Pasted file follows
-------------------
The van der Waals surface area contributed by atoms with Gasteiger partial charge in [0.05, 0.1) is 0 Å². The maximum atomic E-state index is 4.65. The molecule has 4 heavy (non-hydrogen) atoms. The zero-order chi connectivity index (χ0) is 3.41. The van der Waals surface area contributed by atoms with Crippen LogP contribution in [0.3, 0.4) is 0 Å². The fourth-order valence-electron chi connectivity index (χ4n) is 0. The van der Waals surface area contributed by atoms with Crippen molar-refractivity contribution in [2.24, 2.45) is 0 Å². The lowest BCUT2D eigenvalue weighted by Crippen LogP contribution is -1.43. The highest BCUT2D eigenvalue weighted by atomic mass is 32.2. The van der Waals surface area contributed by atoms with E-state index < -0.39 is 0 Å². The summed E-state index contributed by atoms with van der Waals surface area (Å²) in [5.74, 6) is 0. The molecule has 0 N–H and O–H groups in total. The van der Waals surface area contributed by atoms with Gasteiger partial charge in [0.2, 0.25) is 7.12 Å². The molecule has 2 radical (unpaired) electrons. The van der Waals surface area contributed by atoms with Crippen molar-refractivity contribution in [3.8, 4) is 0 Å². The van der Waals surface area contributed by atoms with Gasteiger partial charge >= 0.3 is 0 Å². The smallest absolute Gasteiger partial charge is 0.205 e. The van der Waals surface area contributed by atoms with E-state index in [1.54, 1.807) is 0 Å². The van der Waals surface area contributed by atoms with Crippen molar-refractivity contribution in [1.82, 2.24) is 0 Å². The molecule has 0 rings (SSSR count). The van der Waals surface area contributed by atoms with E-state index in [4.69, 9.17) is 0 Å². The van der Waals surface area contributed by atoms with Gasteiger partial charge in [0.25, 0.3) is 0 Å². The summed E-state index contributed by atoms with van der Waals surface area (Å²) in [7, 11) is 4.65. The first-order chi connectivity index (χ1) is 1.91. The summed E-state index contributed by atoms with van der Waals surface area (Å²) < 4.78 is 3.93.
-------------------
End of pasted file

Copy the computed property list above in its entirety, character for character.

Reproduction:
The van der Waals surface area contributed by atoms with Gasteiger partial charge in [0.05, 0.1) is 0 Å². The maximum atomic E-state index is 4.65. The molecule has 4 heavy (non-hydrogen) atoms. The zero-order chi connectivity index (χ0) is 3.41. The van der Waals surface area contributed by atoms with Crippen LogP contribution in [0.3, 0.4) is 0 Å². The fourth-order valence-electron chi connectivity index (χ4n) is 0. The van der Waals surface area contributed by atoms with Crippen molar-refractivity contribution in [2.24, 2.45) is 0 Å². The lowest BCUT2D eigenvalue weighted by Crippen LogP contribution is -1.43. The highest BCUT2D eigenvalue weighted by atomic mass is 32.2. The van der Waals surface area contributed by atoms with E-state index < -0.39 is 0 Å². The summed E-state index contributed by atoms with van der Waals surface area (Å²) in [5.74, 6) is 0. The molecule has 0 N–H and O–H groups in total. The van der Waals surface area contributed by atoms with Gasteiger partial charge in [0.2, 0.25) is 7.12 Å². The molecule has 2 radical (unpaired) electrons. The van der Waals surface area contributed by atoms with Crippen molar-refractivity contribution in [3.8, 4) is 0 Å². The van der Waals surface area contributed by atoms with Gasteiger partial charge >= 0.3 is 0 Å². The smallest absolute Gasteiger partial charge is 0.205 e. The van der Waals surface area contributed by atoms with E-state index in [1.54, 1.807) is 0 Å². The van der Waals surface area contributed by atoms with Crippen molar-refractivity contribution in [1.82, 2.24) is 0 Å². The molecule has 0 rings (SSSR count). The van der Waals surface area contributed by atoms with E-state index in [4.69, 9.17) is 0 Å². The van der Waals surface area contributed by atoms with Gasteiger partial charge in [0.25, 0.3) is 0 Å². The summed E-state index contributed by atoms with van der Waals surface area (Å²) in [7, 11) is 4.65. The first-order chi connectivity index (χ1) is 1.91. The summed E-state index contributed by atoms with van der Waals surface area (Å²) < 4.78 is 3.93.